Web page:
Muslim Woman Faces Islamophobic, Verbal Harassment at Bus Stop in Vancouver

·2 min read

A 22-year-old Muslim woman wearing a hijab was verbally attacked while waiting for the bus in Vancouver, Canada, last week.

What happened: Shafira Vidyamaharani was at a bus stop on Main Street at around 11 a.m. on June 11 when the incident occurred, according to CBC.


  • An unidentified man approached her and asked about her attire and where she was from. She moved away from him and refused to respond.

  • “I noticed that that upset him so he complained to another person who was also waiting in line about me, and I could tell that he was calling me names and slurs,” Vidyamaharani told CTV News.

  • She said the man physically threatened her, saying he would “kick that thing off” her head.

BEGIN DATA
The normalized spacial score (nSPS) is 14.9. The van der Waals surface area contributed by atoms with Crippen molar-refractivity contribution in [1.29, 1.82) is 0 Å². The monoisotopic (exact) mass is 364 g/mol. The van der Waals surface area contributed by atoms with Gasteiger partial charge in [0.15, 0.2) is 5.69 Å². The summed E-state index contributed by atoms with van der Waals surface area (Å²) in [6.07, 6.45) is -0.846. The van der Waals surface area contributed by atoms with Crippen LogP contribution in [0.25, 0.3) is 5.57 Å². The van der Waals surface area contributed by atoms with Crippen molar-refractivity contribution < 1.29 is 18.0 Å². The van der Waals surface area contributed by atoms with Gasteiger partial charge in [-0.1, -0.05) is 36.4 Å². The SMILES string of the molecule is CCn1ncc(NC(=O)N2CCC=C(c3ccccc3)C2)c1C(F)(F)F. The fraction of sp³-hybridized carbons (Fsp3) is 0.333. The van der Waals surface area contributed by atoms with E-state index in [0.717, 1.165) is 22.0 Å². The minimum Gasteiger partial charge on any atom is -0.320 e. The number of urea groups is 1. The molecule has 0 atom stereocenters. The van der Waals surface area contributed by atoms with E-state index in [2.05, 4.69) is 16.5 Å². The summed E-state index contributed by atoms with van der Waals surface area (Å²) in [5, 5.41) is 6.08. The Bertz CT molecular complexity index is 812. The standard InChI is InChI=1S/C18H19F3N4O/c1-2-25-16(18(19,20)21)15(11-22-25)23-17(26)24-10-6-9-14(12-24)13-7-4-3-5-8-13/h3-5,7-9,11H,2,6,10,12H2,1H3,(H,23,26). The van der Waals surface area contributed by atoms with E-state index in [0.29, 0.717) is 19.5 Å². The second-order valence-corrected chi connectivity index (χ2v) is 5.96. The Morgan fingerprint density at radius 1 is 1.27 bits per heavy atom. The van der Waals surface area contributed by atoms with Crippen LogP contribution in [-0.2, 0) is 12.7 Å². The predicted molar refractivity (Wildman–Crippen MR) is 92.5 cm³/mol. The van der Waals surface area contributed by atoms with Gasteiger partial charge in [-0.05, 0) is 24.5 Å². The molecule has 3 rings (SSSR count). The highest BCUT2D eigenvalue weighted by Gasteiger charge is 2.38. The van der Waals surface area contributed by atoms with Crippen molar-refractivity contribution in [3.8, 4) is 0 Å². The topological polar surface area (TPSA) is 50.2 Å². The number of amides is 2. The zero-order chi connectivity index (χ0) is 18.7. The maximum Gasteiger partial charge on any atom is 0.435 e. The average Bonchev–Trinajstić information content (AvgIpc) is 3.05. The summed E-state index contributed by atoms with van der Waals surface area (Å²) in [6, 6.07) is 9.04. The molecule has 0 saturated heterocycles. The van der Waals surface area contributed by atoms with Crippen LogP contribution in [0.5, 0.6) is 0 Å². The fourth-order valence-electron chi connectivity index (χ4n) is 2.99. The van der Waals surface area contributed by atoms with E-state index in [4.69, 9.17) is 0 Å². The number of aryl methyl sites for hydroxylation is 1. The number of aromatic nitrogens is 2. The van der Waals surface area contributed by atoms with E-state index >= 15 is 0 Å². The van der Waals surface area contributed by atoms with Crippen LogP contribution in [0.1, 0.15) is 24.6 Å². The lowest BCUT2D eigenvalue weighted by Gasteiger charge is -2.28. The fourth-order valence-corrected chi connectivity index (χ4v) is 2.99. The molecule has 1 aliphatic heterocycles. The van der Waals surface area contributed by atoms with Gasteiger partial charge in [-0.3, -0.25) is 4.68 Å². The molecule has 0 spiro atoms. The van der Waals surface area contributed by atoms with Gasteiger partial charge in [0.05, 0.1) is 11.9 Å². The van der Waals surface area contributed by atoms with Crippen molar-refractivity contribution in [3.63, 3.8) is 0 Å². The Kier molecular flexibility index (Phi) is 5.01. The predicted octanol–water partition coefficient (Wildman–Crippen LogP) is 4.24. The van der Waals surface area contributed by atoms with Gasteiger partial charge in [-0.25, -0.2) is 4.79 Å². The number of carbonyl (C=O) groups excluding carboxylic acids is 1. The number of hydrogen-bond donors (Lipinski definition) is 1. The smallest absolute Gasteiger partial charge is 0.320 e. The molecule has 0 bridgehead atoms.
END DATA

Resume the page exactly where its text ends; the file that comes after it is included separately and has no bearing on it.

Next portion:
• Vidyamaharani started recording him after that. The man can be heard saying about her phone, “I’ll kick that right out of your f*cking hand, b*tch. Get out of my face.”

  • He also can be heard saying anti-Muslim comments, such as, “Why they allow people like you in this don’t even know what you’re doing.”

  • The incident ended once he boarded his bus.

Other details: The Vancouver police shared in a statement that they are now investigating the case but have yet to make an arrest.

  • Sgt. Steve Addison told CTV News that the authorities applauded Vidyamaharani for “coming forward and immediately reporting the incident to VPD.” Due to her actions, the police could “immediately launch an investigation.”

  • Although she has encountered racism before, Vidyamaharani said this incident was distressing since the man could have physically attacked her.

  • She shared with CTV News that if a similar incident were to occur in the future, she would "love people to just jump in. It doesn’t even have to directly address someone who is harassing the person, it could also just be you know directly talking to the victim and deflecting the situation from the violence.”

The Vancouver police are urging anyone with information about the incident to call their non-emergency line at (604) 717-3321.

Featured Image via CBC (left), NEWS 1130 (right)

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